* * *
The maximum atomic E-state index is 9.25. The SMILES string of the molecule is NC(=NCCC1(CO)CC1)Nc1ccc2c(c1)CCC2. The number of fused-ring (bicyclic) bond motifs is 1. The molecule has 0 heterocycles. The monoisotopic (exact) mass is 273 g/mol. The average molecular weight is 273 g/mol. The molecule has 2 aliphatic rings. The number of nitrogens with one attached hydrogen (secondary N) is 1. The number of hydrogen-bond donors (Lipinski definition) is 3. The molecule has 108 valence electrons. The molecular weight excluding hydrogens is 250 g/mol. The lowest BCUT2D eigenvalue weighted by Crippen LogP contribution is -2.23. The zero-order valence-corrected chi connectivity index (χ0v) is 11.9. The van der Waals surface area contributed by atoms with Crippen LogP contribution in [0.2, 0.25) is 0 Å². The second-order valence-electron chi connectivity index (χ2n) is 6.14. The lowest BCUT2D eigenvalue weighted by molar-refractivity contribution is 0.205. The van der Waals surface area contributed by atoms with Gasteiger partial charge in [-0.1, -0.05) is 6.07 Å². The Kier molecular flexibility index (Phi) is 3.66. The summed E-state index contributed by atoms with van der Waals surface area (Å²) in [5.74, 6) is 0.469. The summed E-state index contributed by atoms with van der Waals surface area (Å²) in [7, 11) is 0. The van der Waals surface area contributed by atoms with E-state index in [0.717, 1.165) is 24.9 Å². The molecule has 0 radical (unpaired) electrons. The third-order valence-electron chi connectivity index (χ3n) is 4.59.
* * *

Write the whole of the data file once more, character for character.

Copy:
The maximum atomic E-state index is 9.25. The SMILES string of the molecule is NC(=NCCC1(CO)CC1)Nc1ccc2c(c1)CCC2. The number of fused-ring (bicyclic) bond motifs is 1. The molecule has 0 heterocycles. The monoisotopic (exact) mass is 273 g/mol. The average molecular weight is 273 g/mol. The molecule has 2 aliphatic rings. The number of nitrogens with one attached hydrogen (secondary N) is 1. The number of hydrogen-bond donors (Lipinski definition) is 3. The molecule has 108 valence electrons. The molecular weight excluding hydrogens is 250 g/mol. The lowest BCUT2D eigenvalue weighted by Crippen LogP contribution is -2.23. The zero-order valence-corrected chi connectivity index (χ0v) is 11.9. The van der Waals surface area contributed by atoms with Crippen LogP contribution in [0.2, 0.25) is 0 Å². The second-order valence-electron chi connectivity index (χ2n) is 6.14. The lowest BCUT2D eigenvalue weighted by molar-refractivity contribution is 0.205. The van der Waals surface area contributed by atoms with Gasteiger partial charge in [-0.1, -0.05) is 6.07 Å². The Kier molecular flexibility index (Phi) is 3.66. The summed E-state index contributed by atoms with van der Waals surface area (Å²) in [5.74, 6) is 0.469. The summed E-state index contributed by atoms with van der Waals surface area (Å²) in [7, 11) is 0. The van der Waals surface area contributed by atoms with E-state index in [0.717, 1.165) is 24.9 Å². The molecule has 0 radical (unpaired) electrons. The third-order valence-electron chi connectivity index (χ3n) is 4.59.